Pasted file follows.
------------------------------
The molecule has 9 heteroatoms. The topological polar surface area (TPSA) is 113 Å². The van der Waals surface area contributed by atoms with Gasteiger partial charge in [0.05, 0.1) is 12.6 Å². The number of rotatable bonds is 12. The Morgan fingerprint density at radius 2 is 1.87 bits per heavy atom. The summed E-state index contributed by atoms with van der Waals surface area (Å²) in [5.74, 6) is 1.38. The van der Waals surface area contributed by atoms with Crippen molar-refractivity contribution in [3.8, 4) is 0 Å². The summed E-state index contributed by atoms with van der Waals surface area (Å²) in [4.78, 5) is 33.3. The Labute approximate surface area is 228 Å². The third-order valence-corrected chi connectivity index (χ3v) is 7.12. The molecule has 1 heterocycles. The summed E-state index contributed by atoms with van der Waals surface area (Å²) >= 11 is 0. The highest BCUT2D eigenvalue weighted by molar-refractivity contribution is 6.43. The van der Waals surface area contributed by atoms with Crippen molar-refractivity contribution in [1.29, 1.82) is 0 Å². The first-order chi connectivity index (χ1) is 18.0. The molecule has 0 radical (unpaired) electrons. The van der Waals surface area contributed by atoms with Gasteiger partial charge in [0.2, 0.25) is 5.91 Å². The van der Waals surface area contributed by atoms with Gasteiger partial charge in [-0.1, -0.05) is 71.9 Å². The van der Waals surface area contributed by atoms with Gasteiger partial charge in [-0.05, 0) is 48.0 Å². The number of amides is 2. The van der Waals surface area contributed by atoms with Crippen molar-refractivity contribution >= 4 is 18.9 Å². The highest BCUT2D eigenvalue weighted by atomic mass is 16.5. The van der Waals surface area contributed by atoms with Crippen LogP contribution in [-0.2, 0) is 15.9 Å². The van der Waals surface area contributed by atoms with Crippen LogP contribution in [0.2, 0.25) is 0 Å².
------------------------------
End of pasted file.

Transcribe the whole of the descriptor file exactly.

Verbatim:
The molecule has 9 heteroatoms. The topological polar surface area (TPSA) is 113 Å². The van der Waals surface area contributed by atoms with Gasteiger partial charge in [0.05, 0.1) is 12.6 Å². The number of rotatable bonds is 12. The Morgan fingerprint density at radius 2 is 1.87 bits per heavy atom. The summed E-state index contributed by atoms with van der Waals surface area (Å²) in [5.74, 6) is 1.38. The van der Waals surface area contributed by atoms with Crippen molar-refractivity contribution in [3.8, 4) is 0 Å². The summed E-state index contributed by atoms with van der Waals surface area (Å²) in [4.78, 5) is 33.3. The Labute approximate surface area is 228 Å². The third-order valence-corrected chi connectivity index (χ3v) is 7.12. The molecule has 1 heterocycles. The summed E-state index contributed by atoms with van der Waals surface area (Å²) >= 11 is 0. The highest BCUT2D eigenvalue weighted by molar-refractivity contribution is 6.43. The van der Waals surface area contributed by atoms with Crippen molar-refractivity contribution in [1.29, 1.82) is 0 Å². The first-order chi connectivity index (χ1) is 18.0. The molecule has 0 radical (unpaired) electrons. The van der Waals surface area contributed by atoms with Gasteiger partial charge in [0.2, 0.25) is 5.91 Å². The van der Waals surface area contributed by atoms with Gasteiger partial charge in [-0.1, -0.05) is 71.9 Å². The van der Waals surface area contributed by atoms with Gasteiger partial charge in [-0.05, 0) is 48.0 Å². The number of amides is 2. The van der Waals surface area contributed by atoms with Crippen molar-refractivity contribution >= 4 is 18.9 Å². The highest BCUT2D eigenvalue weighted by atomic mass is 16.5. The van der Waals surface area contributed by atoms with Crippen LogP contribution in [-0.2, 0) is 15.9 Å². The van der Waals surface area contributed by atoms with Crippen LogP contribution in [0.2, 0.25) is 0 Å².